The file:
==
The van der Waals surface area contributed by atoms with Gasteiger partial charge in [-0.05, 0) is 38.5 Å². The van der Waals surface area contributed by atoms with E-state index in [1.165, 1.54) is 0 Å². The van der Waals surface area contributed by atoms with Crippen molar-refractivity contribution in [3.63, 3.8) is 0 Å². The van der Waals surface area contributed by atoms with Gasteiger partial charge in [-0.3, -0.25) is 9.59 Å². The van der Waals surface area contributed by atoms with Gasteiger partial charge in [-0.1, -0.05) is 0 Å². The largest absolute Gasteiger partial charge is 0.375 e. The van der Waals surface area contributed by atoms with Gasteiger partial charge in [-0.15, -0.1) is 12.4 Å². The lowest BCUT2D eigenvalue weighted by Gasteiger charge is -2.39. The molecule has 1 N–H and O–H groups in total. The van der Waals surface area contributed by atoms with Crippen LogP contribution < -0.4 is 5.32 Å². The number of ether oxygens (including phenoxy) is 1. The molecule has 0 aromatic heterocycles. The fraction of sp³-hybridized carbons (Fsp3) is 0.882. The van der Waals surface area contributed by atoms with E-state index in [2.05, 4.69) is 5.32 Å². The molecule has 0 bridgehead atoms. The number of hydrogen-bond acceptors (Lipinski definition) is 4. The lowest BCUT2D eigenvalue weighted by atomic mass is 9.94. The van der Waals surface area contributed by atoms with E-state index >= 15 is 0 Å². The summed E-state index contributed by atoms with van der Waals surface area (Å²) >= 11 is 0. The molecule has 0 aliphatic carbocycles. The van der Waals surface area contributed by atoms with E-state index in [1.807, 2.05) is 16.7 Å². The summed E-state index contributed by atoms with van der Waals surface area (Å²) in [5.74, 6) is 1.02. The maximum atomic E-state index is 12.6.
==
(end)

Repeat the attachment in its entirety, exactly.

The van der Waals surface area contributed by atoms with Gasteiger partial charge in [-0.05, 0) is 38.5 Å². The van der Waals surface area contributed by atoms with E-state index in [1.165, 1.54) is 0 Å². The van der Waals surface area contributed by atoms with Crippen molar-refractivity contribution in [3.63, 3.8) is 0 Å². The van der Waals surface area contributed by atoms with Gasteiger partial charge in [-0.3, -0.25) is 9.59 Å². The van der Waals surface area contributed by atoms with Gasteiger partial charge in [-0.1, -0.05) is 0 Å². The largest absolute Gasteiger partial charge is 0.375 e. The van der Waals surface area contributed by atoms with Gasteiger partial charge in [-0.15, -0.1) is 12.4 Å². The lowest BCUT2D eigenvalue weighted by Gasteiger charge is -2.39. The molecule has 1 N–H and O–H groups in total. The van der Waals surface area contributed by atoms with Crippen LogP contribution < -0.4 is 5.32 Å². The number of ether oxygens (including phenoxy) is 1. The molecule has 0 aromatic heterocycles. The fraction of sp³-hybridized carbons (Fsp3) is 0.882. The van der Waals surface area contributed by atoms with E-state index in [2.05, 4.69) is 5.32 Å². The molecule has 0 bridgehead atoms. The number of hydrogen-bond acceptors (Lipinski definition) is 4. The lowest BCUT2D eigenvalue weighted by atomic mass is 9.94. The van der Waals surface area contributed by atoms with E-state index >= 15 is 0 Å². The summed E-state index contributed by atoms with van der Waals surface area (Å²) >= 11 is 0. The molecule has 0 aliphatic carbocycles. The van der Waals surface area contributed by atoms with E-state index in [1.807, 2.05) is 16.7 Å². The summed E-state index contributed by atoms with van der Waals surface area (Å²) in [5.74, 6) is 1.02. The maximum atomic E-state index is 12.6.